Dog Spleen Removal - Splenectomy Surgery The spleen is one of those organs of the body that most people have heard of but many are uncertain where it is and what it actually does. Although it has several important functions, dogs can manage to live a normal life without a spleen if it has to be removed. The most common reasons for removal (splenectomy) are if the spleen has ruptured (usually after a road traffic accident), or if it develops a tumour. Both of these can lead to very sudden illness which needs fast diagnosis and treatment to save the dog's life. [caption id="attachment_3300" align="alignleft" width="238" caption="Biggles in full flight, pictured before he had to have an emergency splenectomy"]Biggles in full flight, pictured before he had to have an emergency splenectomy[/caption] Biggles the Springer Spaniel has recently had his spleen removed and is recovering well. Although I am not his vet, I helped to care for him during his convalescence, and with his owner's permission I would like to tell his story. Biggles is a typically lively spaniel, who enjoyed a normal Sunday romping around with his companion. On the Monday morning, his owner found him collapsed and weak and had to rush him straight to his vets. After examination, blood tests and x-rays, his problem was diagnosed as a tumour of the spleen and Biggles was operated on the same day. Unfortunately his tumour was large and ulcerated which meant Biggles had lost a lot of blood from the circulation into his tummy, so he needed several days of intensive care including fluids by drip and drugs to prevent vomiting and infection. After several days of hospitalisation at the vets, Biggles began to feel so much better that the challenge was to stop him from doing too much. After major surgery he had to take it very easy, which was hard for him. Very short walks on a lead, away from his boisterous friends, were all that he was allowed during his recovery, but now he is beginning to get back to normal gradually. So, where is the spleen and what does it do? The spleen is situated on the left side of the abdomen, close to the stomach. It is smaller in size than the liver but larger than a kidney. It is sometimes described as being shaped like a slipper because it is long and narrow with curved borders and has a narrower part in the middle. It is a very vascular organ, meaning it is full of blood vessels and blood storage areas. The main jobs of the spleen are to act as a blood storage reservoir, to make red blood cells, to filter out and remove old blood cells and to fight infection as part of the immune system. Luckily, these jobs can be carried out elsewhere if the spleen has to be removed. [caption id="attachment_3301" align="aligncenter" width="300" caption="Position of a dog's spleen"]Position of a dog's spleen[/caption] If a tumour develops on the spleen, it may grow very slowly but sometimes the symptoms can become apparent very suddenly, as in Biggles' case. Symptoms can include tiredness, a swollen belly, anaemia (seen as pale or white membranes in the mouth and eyes which are normally pink) and loss of appetite. If the spleen is ruptured by an accident, or if a tumour bleeds heavily, the symptoms will be shock, collapse and possibly death. The treatment of choice for a ruptured spleen or a tumour on the spleen is surgical removal of the whole spleen. If there is a tumour, checks will be made as far as possible to make sure that it has not already spread to other organs. If there is no evidence of spread, the spleen is removed and a sample of the tumour sent to a laboratory for microscopic examination (histology). This will help to decide if the tumour is benign or malignant, and whether any further treatment such as chemotherapy might be needed. Not all tumours of the spleen are malignant. One of the more serious types is haemangiosarcoma, which can spread aggressively to other organs. Others can be local to the spleen and benign in character. I am delighted to say that Biggles showed no signs of tumour spread at the time of his operation, and his histology results were good. There is every chance that Biggles will need no further treatment and will soon forget the whole experience as he continues to enjoy his life.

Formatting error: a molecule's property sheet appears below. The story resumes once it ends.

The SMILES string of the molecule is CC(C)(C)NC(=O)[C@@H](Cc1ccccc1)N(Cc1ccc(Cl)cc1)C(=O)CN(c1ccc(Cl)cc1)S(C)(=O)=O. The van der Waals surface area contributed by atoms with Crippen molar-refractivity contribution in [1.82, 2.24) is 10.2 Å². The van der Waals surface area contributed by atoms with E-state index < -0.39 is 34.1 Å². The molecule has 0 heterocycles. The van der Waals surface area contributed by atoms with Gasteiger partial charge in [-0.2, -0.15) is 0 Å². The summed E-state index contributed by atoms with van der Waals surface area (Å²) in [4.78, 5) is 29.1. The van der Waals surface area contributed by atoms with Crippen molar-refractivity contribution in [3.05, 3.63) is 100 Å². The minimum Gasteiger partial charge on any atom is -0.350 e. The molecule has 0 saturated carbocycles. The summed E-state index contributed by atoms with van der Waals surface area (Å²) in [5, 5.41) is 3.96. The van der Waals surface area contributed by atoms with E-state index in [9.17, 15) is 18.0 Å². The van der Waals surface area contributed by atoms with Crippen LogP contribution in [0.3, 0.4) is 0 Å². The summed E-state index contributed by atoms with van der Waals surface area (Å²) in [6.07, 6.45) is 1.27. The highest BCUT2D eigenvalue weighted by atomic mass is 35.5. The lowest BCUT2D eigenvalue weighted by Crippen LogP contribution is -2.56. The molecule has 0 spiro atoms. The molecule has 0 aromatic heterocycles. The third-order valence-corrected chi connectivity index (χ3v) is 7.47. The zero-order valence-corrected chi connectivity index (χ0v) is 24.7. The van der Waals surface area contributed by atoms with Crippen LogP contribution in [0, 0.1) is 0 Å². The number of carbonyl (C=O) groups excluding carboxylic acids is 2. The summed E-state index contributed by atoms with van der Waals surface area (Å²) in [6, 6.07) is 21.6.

Ask a Vet Online – ‘I have got 2 staffies 1 is afraid to go out at night even on a lead. How can I help him?’